Subverting space : Private, public and power in three Czechoslovak films from the 1960s and 70s
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This paper focuses on three Czechoslovak films from the Communist era: two New Wave features, the Oscar-winning Ostre SledovanéVlaky/Closely Observed Trains (Jirí Menzel, 1966) and O Slavnosti A Hostech/The Party And The Guests (Jan Nĕmec, 1966), plus a key post-Prague Spring film, Ucho/The Ear (Karel Kachyňa, 1970). All three films were banned following the 1968 Soviet invasion. This paper considers the films in the light of their use of spatial constructions and narratives; it argues that the films’ inherent subversive content is primarily articulated through spatial strategies, which also provide the films with their main motivation. Specifically, the paper examines a filmic discourse of political and social subversion which hinges on the negotiation and appropriation of space. Starting from the notion that space is produced by social agency and interaction, and from Michael Foucault’s assertion that ‘we do not live inside a void, inside of which we could place individuals and things […] we live inside a set of relations’, this paper will look at the dynamic relationship of the films’ characters to their allotted spatial situations. At the same time, narrative and visual texts will be contextualized, by relating the films’ representation of private and public space to the national context in which the films were made.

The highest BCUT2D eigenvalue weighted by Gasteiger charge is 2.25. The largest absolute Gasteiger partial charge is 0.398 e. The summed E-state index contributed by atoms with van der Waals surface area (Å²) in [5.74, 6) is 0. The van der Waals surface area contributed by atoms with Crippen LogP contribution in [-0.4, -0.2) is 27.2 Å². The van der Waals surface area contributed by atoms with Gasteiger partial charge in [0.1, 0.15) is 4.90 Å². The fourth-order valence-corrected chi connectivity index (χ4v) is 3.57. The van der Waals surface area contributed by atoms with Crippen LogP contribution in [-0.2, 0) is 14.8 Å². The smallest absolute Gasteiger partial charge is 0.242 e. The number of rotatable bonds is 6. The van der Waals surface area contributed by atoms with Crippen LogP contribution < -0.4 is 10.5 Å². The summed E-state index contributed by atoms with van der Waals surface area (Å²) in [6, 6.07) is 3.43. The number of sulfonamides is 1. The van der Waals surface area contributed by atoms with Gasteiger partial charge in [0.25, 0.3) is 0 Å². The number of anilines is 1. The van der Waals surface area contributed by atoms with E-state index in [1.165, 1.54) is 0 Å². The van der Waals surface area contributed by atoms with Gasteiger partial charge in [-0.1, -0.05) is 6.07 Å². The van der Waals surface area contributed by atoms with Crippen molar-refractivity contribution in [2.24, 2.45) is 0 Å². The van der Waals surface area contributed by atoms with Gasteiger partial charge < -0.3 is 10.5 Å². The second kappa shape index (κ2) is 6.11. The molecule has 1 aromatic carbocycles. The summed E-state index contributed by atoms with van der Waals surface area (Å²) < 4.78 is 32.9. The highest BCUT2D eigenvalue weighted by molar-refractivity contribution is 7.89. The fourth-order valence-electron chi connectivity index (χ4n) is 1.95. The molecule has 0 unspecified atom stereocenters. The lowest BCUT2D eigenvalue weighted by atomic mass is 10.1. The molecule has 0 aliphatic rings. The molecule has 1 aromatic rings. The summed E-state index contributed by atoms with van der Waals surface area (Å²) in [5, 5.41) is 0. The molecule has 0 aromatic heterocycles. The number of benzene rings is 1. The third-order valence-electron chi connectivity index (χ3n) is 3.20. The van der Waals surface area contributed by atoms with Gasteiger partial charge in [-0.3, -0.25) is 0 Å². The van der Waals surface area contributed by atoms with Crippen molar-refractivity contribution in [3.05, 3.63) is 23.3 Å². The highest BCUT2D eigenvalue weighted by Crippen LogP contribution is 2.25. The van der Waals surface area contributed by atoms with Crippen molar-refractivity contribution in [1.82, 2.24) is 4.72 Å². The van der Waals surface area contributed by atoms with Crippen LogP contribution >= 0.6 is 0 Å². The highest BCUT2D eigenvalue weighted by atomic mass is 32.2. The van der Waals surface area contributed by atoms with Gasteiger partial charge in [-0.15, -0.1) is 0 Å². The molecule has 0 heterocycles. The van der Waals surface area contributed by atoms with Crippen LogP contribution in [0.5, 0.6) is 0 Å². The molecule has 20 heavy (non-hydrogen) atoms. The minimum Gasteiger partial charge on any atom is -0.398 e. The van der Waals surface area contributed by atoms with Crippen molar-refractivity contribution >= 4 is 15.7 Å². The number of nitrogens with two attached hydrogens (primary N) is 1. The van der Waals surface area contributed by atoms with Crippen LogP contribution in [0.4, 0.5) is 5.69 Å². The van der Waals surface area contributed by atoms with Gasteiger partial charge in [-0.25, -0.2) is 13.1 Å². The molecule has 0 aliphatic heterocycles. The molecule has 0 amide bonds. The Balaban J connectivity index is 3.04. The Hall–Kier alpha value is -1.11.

Girelli , E 2011 , ' Subverting space : Private, public and power in three Czechoslovak films from the 1960s and 70s ' Studies in Eastern European Cinema , vol 2 , no. 1 , pp. 49-59 . , 10.1386/seec.2.1.49_1
Studies in Eastern European Cinema
This is an author version of this article. The published version (c) 2011 Intellect Limited is available from doi:10.1386.seec.2.1.49_1
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